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Long‐term follow‐up of patients presenting to adult nephrologists with chronic pyelonephritis and ‘normal’ renal function

T.H.J. Goodship, J.T. Stoddart, V. Martinek, D. Geetha, A.L. Brown, M.K. Ward, D.N.S. Kerr, J.P. Owen, R. Wilkinson
DOI: http://dx.doi.org/10.1093/qjmed/93.12.799 799-803 First published online: 1 December 2000


We studied the natural history, and therefore prognosis, of patients with chronic pyelonephritis presenting to adult nephrologists with a plasma or serum creatinine <90 mmol/l. From the Newcastle chronic pyelonephritis database, 255 patients with radiologically-proven disease were reviewed. Median follow‐up was 95 months (95%CI 82.3–109.3). Plasma creatinine was ⩽90 μmol/l (PCr⩽90 group) at presentation in 138. At presentation, hypertension, bilateral disease and proteinuria were less frequent in the PCr⩽90 group (hypertension 19% vs. 32%, p<0.05; bilateral disease 25% vs. 70%, p<0.001; proteinuria 18% vs. 60%, p<0.001). With the exception of two patients, the renal prognosis of this group was excellent. Patients over the age of 18 years presenting to adult nephrologists with a diagnosis of chronic pyelonephritis and a creatinine ⩽90 μmol/l can be reassured that the chances of developing end‐stage renal failure in the future are very small. Most could be referred back to their general practitioner for long‐term follow‐up.


Chronic pyelonephritis (CPN) is defined by the finding on an intravenous urogram (IVU) of enlargement and distortion of the calyces and scarring of the overlying renal cortex.1 Because it is thought to develop in the majority of cases in early childhood from intrarenal reflux of sterile or infected urine, it is now often referred to as reflux nephropathy. The condition accounts for 15% of consultations in adult nephrology clinics and 5–15% of end‐stage renal disease in adults under the age of 40.2 The natural history of CPN has not been extensively studied, with only a few reports of long‐term follow‐up in large series of patients.3–,7 We initiated a study of patients attending the Newcastle renal clinics in 1976 and reported our initial results in 1982.8 A major finding then was that a poor prognosis was associated with bilateral disease, hypertension, elevated plasma creatinine and proteinuria. This had been previously reported,9 and was subsequently confirmed in other studies,3,,6 but such criteria are often associated with a poor prognosis in many other forms of renal disease, and are likely to be ‘self‐fulfilling’. It has been suggested that patients with one or more of these criteria need long‐term follow‐up in a specialist clinic but whether this is true for all groups of patients is uncertain. In this study we wished particularly to establish whether those patients who present to adult nephrologists with ‘normal’ renal function need long‐term follow‐up and we therefore examined the natural history of those adult (⩾18 years) patients who had a plasma creatinine (PCr)⩽90 μmol/l at presentation. The results show that the prognosis in this group of patients is excellent, and questions the need for long‐term follow‐up by nephrologists.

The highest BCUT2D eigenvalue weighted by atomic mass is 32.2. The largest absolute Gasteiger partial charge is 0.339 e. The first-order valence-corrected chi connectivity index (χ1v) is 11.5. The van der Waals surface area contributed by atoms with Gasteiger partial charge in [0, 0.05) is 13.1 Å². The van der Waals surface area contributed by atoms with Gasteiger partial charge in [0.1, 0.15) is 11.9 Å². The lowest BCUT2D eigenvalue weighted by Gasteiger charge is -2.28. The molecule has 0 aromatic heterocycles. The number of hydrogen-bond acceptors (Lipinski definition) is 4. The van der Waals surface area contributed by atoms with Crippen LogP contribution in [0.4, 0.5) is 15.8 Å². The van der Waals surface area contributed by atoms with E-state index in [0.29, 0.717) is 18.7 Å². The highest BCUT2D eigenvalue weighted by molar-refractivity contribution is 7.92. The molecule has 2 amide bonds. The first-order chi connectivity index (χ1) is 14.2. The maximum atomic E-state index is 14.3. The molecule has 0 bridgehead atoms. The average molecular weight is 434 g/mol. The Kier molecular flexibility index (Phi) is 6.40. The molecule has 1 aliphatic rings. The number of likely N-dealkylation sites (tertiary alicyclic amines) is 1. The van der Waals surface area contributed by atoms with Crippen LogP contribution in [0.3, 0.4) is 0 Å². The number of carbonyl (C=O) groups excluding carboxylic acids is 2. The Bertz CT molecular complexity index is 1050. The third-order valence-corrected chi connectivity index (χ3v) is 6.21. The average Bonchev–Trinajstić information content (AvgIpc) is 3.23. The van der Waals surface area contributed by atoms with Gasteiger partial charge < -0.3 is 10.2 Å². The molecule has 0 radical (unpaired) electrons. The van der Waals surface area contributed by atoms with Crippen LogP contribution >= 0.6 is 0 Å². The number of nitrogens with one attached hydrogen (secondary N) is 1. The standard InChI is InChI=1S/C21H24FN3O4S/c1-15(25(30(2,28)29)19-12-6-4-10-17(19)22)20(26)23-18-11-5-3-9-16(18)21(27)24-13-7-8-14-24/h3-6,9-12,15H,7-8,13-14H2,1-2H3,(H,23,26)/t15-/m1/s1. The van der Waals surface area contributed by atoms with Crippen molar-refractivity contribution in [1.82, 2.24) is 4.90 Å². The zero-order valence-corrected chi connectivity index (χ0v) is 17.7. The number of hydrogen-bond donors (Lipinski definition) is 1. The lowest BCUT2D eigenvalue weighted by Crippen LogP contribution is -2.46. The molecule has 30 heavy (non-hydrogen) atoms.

In 1976, all patients attending the renal clinics in Newcastle upon Tyne in whom a diagnosis of CPN had been made were reviewed. If they met the necessary criteria for the diagnosis of CPN, they were included in the study and followed‐up to the present time or dialysis or death. New patients referred since 1976 and meeting the same criteria were added to the study. The criteria were urographic evidence of caliectasis and focal juxta‐papillary parenchymal scars assessed by a radiologist (JPO) and confirmed by an independent radiologist until 1985; the concordance (kappa value) reported then was 0.63.10 Patients were excluded if there was evidence at presentation of renal calculi, diabetes mellitus, renal tuberculosis or other systemic diseases affecting the kidney, or if there was a history of analgesic abuse or evidence of papillary necrosis. To date 330 patients have entered the study. The data, collected at six‐monthly intervals, included demography, blood pressure, urinalysis, biochemistry and outcome. Renal scarring on the initial intravenous urogram was defined according to the radiological criteria described by Hodson and Edwards.1 Hypertension was defined as a blood pressure of >150/100 mmHg at presentation and normotension as <140/90 mmHg. Proteinuria was defined qualitatively by a positive labstix for protein on more than one occasion. Impaired renal function was defined as a plasma creatinine of >110 μmol/l.

Statistical analysis